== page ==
1. Microbiology and Infectious Disease
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Quorum sensing controls Vibrio cholerae multicellular aggregate formation

  1. Matthew Jemielita
  2. Ned S Wingreen
  3. Bonnie L Bassler  Is a corresponding author
  1. Princeton University, United States
Research Article
  • Cited 1
  • Views 2,092
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Cite this article as: eLife 2018;7:e42057 doi: 10.7554/eLife.42057

Abstract

Bacteria communicate and collectively regulate gene expression using a process called quorum sensing (QS). QS relies on group-wide responses to signal molecules called autoinducers. Here, we show that QS activates a new program of multicellularity in Vibrio cholerae. This program, which we term aggregation, is distinct from the canonical surface-biofilm formation program, which QS represses. Aggregation is induced by autoinducers, occurs rapidly in cell suspensions, and does not require cell-division, features strikingly dissimilar from those characteristic of V. cholerae biofilm formation. Extracellular DNA limits aggregate size, but is not sufficient to drive aggregation. A mutagenesis screen identifies genes required for aggregate formation, revealing proteins involved in V. cholerae intestinal colonization, stress response, and a protein that distinguishes the current V. cholerae pandemic strain from earlier pandemic strains. We suggest that QS-controlled aggregate formation is important for V. cholerae to successfully transit between the marine niche and the human host.

Article and author information

Author details

  1. Matthew Jemielita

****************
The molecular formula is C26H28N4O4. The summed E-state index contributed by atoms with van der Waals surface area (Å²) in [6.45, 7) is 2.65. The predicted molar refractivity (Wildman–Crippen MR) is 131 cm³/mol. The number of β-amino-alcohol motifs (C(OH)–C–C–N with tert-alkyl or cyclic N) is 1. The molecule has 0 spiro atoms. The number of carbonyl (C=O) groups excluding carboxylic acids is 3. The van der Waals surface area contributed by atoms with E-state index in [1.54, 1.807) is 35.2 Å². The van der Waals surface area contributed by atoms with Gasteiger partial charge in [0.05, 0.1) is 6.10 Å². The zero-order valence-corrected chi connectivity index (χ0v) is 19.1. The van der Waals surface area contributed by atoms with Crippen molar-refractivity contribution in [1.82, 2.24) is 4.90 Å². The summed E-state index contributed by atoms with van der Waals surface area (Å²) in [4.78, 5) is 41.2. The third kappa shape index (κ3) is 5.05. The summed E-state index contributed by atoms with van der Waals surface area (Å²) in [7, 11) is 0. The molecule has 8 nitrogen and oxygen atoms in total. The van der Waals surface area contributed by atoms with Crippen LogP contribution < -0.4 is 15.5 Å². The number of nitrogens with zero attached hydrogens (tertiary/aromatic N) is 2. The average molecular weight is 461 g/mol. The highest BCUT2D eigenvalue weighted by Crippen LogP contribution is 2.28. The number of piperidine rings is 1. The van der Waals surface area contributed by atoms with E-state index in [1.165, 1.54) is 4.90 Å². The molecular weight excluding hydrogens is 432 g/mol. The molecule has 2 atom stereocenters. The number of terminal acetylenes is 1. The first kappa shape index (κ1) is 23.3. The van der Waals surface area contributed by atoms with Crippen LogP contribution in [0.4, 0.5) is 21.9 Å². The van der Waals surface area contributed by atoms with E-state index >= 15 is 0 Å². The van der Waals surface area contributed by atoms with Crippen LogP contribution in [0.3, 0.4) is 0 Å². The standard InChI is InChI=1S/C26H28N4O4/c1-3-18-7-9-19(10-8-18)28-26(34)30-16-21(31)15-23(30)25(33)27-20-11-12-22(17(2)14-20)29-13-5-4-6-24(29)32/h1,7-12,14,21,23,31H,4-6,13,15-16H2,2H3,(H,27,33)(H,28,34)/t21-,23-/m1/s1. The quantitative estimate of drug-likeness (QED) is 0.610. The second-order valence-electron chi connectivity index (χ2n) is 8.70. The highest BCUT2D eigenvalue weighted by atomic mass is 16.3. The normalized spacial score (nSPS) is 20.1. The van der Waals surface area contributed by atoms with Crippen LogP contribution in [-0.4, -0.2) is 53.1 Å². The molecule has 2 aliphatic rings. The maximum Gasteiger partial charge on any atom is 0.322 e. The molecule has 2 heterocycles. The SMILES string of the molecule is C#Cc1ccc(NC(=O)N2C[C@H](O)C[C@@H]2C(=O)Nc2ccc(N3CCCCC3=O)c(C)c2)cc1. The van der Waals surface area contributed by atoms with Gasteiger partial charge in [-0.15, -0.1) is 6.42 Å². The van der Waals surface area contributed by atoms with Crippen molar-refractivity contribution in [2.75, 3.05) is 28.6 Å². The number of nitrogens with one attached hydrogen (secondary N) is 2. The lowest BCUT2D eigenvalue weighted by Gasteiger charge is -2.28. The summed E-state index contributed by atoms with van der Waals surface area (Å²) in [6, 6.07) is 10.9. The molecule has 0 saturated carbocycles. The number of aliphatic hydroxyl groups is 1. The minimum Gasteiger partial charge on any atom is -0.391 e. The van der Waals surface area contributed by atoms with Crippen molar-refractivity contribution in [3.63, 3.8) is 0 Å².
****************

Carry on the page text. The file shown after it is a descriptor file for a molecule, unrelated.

Department of Molecular Biology, Princeton University, Princeton, United States
    Competing interests
    The authors declare that no competing interests exist.
  2. Ned S Wingreen

    Department of Molecular Biology, Princeton University, Princeton, United States
    Competing interests
    The authors declare that no competing interests exist.
    ORCID icon "This ORCID iD identifies the author of this article:" 0000-0001-7384-2821
  3. Bonnie L Bassler

    Department of Molecular Biology, Princeton University, Princeton, United States
    For correspondence
    bbassler@princeton.edu
    Competing interests
    The authors declare that no competing interests exist.
    ORCID icon "This ORCID iD identifies the author of this article:" 0000-0002-0043-746X

Funding

Howard Hughes Medical Institute

  • Bonnie L Bassler

National Institute of General Medical Sciences (R01GM082938)

  • Ned S Wingreen

Alexander von Humboldt-Stiftung

  • Bonnie L Bassler

National Science Foundation (MCB-1713731)

  • Bonnie L Bassler

National Institute of General Medical Sciences (2R37GM065859)

  • Bonnie L Bassler

National Science Foundation (PHY-1734030)

  • Matthew Jemielita

The funders had no role in study design, data collection and interpretation, or the decision to submit the work for publication.

Reviewing Editor

  1. Gisela Storz, National Institute of Child Health and Human Development, United States

Publication history

  1. Received: September 16, 2018
  2. Accepted: December 23, 2018
  3. Accepted Manuscript published: December 24, 2018 (version 1)
  4. Version of Record published: January 29, 2019 (version 2)

Copyright

© 2018, Jemielita et al.

This article is distributed under the terms of the Creative Commons Attribution License permitting unrestricted use and redistribution provided that the original author and source are credited.

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